Size

The voxel size if 'Voxels' is checked.

Illumination tab

Lighting

Mode

The style of rendered particle. The options are:

Flat

Basic, flat shading.

Phong

Standard phong shading with specular settings.

Diffuse

Renders as shaded spheres rather than discs.

Fuzzy

Produces soft, fuzzy-edged particles

Neon

Particles have a surrounding glow.

Henyey-Greenstein, Schlick and Rayleigh

These are all scattering illumination models, with each giving a different look. It is suggested the user try each and select the one giving the desired effect.

These modes and their settings repay experimentation as it is difficult to describe the different effects of each. Various parameters will become available depending on the selected style.

Normals

The Diffuse and Phong illumination models require a normal to be provided. This drop-down lets you select the source of the normal. It has the following options:

  • Particle
  • Velocity
  • X Axis
  • Y Axis
  • Z Axis
  • Light

Self Illumination

The amount of self-illumination of the particles can be increased with this control. It has a greater effect in some models (e.g. Phong) than in others.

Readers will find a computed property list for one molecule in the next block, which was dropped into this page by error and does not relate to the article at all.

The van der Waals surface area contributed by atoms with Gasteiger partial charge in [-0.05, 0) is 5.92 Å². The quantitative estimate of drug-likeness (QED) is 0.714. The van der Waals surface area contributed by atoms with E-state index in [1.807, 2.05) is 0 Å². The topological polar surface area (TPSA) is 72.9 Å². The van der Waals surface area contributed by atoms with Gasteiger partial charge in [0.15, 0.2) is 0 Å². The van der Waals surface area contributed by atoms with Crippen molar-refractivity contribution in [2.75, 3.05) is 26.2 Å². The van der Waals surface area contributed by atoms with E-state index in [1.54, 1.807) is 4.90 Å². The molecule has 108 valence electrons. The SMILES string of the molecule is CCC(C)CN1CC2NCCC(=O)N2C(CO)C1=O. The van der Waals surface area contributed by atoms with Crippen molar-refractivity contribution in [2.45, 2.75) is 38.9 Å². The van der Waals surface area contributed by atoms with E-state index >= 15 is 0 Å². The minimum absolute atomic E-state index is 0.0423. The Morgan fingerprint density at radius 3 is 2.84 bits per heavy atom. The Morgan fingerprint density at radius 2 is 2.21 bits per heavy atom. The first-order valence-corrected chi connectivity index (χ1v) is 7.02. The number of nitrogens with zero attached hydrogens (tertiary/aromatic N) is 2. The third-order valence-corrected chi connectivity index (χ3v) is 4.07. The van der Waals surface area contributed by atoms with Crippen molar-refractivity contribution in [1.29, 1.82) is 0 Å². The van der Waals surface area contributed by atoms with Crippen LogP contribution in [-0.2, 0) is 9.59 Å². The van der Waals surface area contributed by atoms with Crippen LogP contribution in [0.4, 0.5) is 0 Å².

Diffuse

The amount of colour diffusion. Only available for Diffuse and Phong models. Reducing this value will result in flatter colour shading.

Specular, Width

Only available in the Phong model. These parameters control the brightness ('Specular') and size ('Width') of the specular highlight.

Width, Falloff spline

Only available in the Fuzzy model. These parameters control the fuzziness of the rendered particle.

Width, Falloff

Only available in the Neon model. They control the size and falloff of the effect.

Eccentricity

Only available in the Henyey-Greenstein and Schlick models. These are scattering illumination models and this setting controls the strength of the scattering.

Shadows

Color

If checked, this switch enables coloured shadows (from the lights).

Receive Density

As in the Cinema 4D lights, this is the density (strength) of shadows from geometry in the scene cast onto the particles.

Cast Density

Alters the density of the shadow cast by the particles. A value of zero results in no shadows.

Self-Density

This is the density of shadows received by particles from other particles.

Rel. Bias

This setting helps to keep the shadows from self-shadowing (so a particle doesn't shadow itself). The setting is a percentage of the particles radius.